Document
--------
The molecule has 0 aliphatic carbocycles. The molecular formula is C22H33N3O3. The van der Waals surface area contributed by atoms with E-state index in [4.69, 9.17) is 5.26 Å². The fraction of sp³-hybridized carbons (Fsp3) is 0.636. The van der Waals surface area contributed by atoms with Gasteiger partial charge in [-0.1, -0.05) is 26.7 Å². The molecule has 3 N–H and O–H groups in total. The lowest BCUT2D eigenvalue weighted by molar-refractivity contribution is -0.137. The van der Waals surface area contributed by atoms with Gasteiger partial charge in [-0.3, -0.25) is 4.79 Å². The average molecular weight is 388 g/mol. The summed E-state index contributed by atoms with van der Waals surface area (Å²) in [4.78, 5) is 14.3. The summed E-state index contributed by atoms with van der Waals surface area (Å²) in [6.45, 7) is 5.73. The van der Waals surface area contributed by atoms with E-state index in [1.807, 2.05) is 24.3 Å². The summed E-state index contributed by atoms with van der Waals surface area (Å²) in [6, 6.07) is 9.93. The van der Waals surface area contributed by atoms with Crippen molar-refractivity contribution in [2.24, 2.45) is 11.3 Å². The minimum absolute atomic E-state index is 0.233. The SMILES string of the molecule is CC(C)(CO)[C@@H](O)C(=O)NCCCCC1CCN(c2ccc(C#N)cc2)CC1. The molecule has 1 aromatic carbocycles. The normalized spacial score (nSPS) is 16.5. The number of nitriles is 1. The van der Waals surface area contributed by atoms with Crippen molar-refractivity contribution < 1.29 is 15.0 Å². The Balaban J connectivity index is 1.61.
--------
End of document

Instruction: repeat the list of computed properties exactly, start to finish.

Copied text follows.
The molecule has 0 aliphatic carbocycles. The molecular formula is C22H33N3O3. The van der Waals surface area contributed by atoms with E-state index in [4.69, 9.17) is 5.26 Å². The fraction of sp³-hybridized carbons (Fsp3) is 0.636. The van der Waals surface area contributed by atoms with Gasteiger partial charge in [-0.1, -0.05) is 26.7 Å². The molecule has 3 N–H and O–H groups in total. The lowest BCUT2D eigenvalue weighted by molar-refractivity contribution is -0.137. The van der Waals surface area contributed by atoms with Gasteiger partial charge in [-0.3, -0.25) is 4.79 Å². The average molecular weight is 388 g/mol. The summed E-state index contributed by atoms with van der Waals surface area (Å²) in [4.78, 5) is 14.3. The summed E-state index contributed by atoms with van der Waals surface area (Å²) in [6.45, 7) is 5.73. The van der Waals surface area contributed by atoms with E-state index in [1.807, 2.05) is 24.3 Å². The summed E-state index contributed by atoms with van der Waals surface area (Å²) in [6, 6.07) is 9.93. The van der Waals surface area contributed by atoms with Crippen molar-refractivity contribution in [2.24, 2.45) is 11.3 Å². The minimum absolute atomic E-state index is 0.233. The SMILES string of the molecule is CC(C)(CO)[C@@H](O)C(=O)NCCCCC1CCN(c2ccc(C#N)cc2)CC1. The molecule has 1 aromatic carbocycles. The normalized spacial score (nSPS) is 16.5. The number of nitriles is 1. The van der Waals surface area contributed by atoms with Crippen molar-refractivity contribution < 1.29 is 15.0 Å². The Balaban J connectivity index is 1.61.